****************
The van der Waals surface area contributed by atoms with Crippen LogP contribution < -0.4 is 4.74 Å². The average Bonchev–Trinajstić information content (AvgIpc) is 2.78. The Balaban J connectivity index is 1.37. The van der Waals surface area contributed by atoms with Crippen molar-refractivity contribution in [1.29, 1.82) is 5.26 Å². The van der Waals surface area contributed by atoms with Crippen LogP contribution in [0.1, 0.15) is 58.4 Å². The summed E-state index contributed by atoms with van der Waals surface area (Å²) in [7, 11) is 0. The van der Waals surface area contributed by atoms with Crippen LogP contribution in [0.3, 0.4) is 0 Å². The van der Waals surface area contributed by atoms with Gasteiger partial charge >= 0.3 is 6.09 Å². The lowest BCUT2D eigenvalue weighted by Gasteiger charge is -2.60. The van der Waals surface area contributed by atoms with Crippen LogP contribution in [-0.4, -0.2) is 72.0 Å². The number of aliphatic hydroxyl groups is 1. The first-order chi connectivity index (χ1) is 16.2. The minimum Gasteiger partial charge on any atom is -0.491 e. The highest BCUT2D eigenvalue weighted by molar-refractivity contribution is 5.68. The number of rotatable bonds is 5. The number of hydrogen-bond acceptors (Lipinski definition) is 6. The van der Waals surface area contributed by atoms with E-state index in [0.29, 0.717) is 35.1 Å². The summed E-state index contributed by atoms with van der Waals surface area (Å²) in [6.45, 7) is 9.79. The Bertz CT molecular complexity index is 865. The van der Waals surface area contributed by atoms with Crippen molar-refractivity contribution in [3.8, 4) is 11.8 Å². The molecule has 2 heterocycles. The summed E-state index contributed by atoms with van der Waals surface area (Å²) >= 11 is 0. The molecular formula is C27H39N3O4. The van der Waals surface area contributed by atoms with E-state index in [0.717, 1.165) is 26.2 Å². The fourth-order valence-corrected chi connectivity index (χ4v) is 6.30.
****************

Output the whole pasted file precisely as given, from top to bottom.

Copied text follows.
The van der Waals surface area contributed by atoms with Crippen LogP contribution < -0.4 is 4.74 Å². The average Bonchev–Trinajstić information content (AvgIpc) is 2.78. The Balaban J connectivity index is 1.37. The van der Waals surface area contributed by atoms with Crippen molar-refractivity contribution in [1.29, 1.82) is 5.26 Å². The van der Waals surface area contributed by atoms with Crippen LogP contribution in [0.1, 0.15) is 58.4 Å². The summed E-state index contributed by atoms with van der Waals surface area (Å²) in [7, 11) is 0. The van der Waals surface area contributed by atoms with Crippen LogP contribution in [0.3, 0.4) is 0 Å². The van der Waals surface area contributed by atoms with Gasteiger partial charge >= 0.3 is 6.09 Å². The lowest BCUT2D eigenvalue weighted by Gasteiger charge is -2.60. The van der Waals surface area contributed by atoms with Crippen LogP contribution in [-0.4, -0.2) is 72.0 Å². The number of aliphatic hydroxyl groups is 1. The first-order chi connectivity index (χ1) is 16.2. The minimum Gasteiger partial charge on any atom is -0.491 e. The highest BCUT2D eigenvalue weighted by molar-refractivity contribution is 5.68. The number of rotatable bonds is 5. The number of hydrogen-bond acceptors (Lipinski definition) is 6. The van der Waals surface area contributed by atoms with E-state index in [0.29, 0.717) is 35.1 Å². The summed E-state index contributed by atoms with van der Waals surface area (Å²) in [6.45, 7) is 9.79. The Bertz CT molecular complexity index is 865. The van der Waals surface area contributed by atoms with Crippen molar-refractivity contribution in [3.8, 4) is 11.8 Å². The molecule has 2 heterocycles. The summed E-state index contributed by atoms with van der Waals surface area (Å²) >= 11 is 0. The molecular formula is C27H39N3O4. The van der Waals surface area contributed by atoms with E-state index in [0.717, 1.165) is 26.2 Å². The fourth-order valence-corrected chi connectivity index (χ4v) is 6.30.